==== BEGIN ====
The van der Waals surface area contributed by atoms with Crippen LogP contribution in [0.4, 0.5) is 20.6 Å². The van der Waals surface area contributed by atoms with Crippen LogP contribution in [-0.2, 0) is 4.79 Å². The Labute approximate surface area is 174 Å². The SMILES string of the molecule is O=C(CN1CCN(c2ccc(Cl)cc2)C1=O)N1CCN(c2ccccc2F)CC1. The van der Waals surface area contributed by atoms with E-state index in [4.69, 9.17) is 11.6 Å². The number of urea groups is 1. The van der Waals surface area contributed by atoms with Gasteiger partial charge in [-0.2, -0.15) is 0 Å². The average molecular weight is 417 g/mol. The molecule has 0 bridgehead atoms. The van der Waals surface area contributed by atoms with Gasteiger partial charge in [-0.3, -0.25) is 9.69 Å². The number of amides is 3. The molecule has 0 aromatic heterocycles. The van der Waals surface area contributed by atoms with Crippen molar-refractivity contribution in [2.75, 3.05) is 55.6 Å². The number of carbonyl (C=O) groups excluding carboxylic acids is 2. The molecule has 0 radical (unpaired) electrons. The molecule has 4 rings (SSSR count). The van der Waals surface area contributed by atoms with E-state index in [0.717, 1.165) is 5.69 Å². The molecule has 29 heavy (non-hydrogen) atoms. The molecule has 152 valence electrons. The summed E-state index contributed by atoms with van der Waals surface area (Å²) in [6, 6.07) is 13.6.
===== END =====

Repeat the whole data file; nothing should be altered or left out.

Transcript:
The van der Waals surface area contributed by atoms with Crippen LogP contribution in [0.4, 0.5) is 20.6 Å². The van der Waals surface area contributed by atoms with Crippen LogP contribution in [-0.2, 0) is 4.79 Å². The Labute approximate surface area is 174 Å². The SMILES string of the molecule is O=C(CN1CCN(c2ccc(Cl)cc2)C1=O)N1CCN(c2ccccc2F)CC1. The van der Waals surface area contributed by atoms with E-state index in [4.69, 9.17) is 11.6 Å². The number of urea groups is 1. The van der Waals surface area contributed by atoms with Gasteiger partial charge in [-0.2, -0.15) is 0 Å². The average molecular weight is 417 g/mol. The molecule has 0 bridgehead atoms. The van der Waals surface area contributed by atoms with Gasteiger partial charge in [-0.3, -0.25) is 9.69 Å². The number of amides is 3. The molecule has 0 aromatic heterocycles. The van der Waals surface area contributed by atoms with Crippen molar-refractivity contribution in [2.75, 3.05) is 55.6 Å². The number of carbonyl (C=O) groups excluding carboxylic acids is 2. The molecule has 0 radical (unpaired) electrons. The molecule has 4 rings (SSSR count). The van der Waals surface area contributed by atoms with E-state index in [0.717, 1.165) is 5.69 Å². The molecule has 29 heavy (non-hydrogen) atoms. The molecule has 152 valence electrons. The summed E-state index contributed by atoms with van der Waals surface area (Å²) in [6, 6.07) is 13.6.